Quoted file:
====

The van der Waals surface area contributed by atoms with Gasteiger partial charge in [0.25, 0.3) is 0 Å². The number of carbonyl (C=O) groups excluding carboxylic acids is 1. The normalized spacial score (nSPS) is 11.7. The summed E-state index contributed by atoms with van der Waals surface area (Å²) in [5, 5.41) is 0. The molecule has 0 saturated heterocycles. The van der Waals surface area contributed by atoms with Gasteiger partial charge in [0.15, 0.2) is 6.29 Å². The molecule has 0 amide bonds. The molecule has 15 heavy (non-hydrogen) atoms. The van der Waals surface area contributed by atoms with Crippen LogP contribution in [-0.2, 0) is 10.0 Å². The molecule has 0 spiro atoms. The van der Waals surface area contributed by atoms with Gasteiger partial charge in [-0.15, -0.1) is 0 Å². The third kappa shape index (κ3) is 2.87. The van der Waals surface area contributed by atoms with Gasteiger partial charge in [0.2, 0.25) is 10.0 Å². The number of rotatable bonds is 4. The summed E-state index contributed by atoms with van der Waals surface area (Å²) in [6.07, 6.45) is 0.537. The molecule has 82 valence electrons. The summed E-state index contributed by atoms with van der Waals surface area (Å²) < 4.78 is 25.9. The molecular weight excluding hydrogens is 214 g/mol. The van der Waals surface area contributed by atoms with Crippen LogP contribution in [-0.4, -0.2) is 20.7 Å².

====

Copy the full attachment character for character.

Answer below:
The van der Waals surface area contributed by atoms with Gasteiger partial charge in [0.25, 0.3) is 0 Å². The number of carbonyl (C=O) groups excluding carboxylic acids is 1. The normalized spacial score (nSPS) is 11.7. The summed E-state index contributed by atoms with van der Waals surface area (Å²) in [5, 5.41) is 0. The molecule has 0 saturated heterocycles. The van der Waals surface area contributed by atoms with Gasteiger partial charge in [0.15, 0.2) is 6.29 Å². The molecule has 0 amide bonds. The molecule has 15 heavy (non-hydrogen) atoms. The van der Waals surface area contributed by atoms with Crippen LogP contribution in [-0.2, 0) is 10.0 Å². The molecule has 0 spiro atoms. The van der Waals surface area contributed by atoms with Gasteiger partial charge in [-0.15, -0.1) is 0 Å². The third kappa shape index (κ3) is 2.87. The van der Waals surface area contributed by atoms with Gasteiger partial charge in [0.2, 0.25) is 10.0 Å². The number of rotatable bonds is 4. The summed E-state index contributed by atoms with van der Waals surface area (Å²) in [6.07, 6.45) is 0.537. The molecule has 82 valence electrons. The summed E-state index contributed by atoms with van der Waals surface area (Å²) < 4.78 is 25.9. The molecular weight excluding hydrogens is 214 g/mol. The van der Waals surface area contributed by atoms with Crippen LogP contribution in [-0.4, -0.2) is 20.7 Å².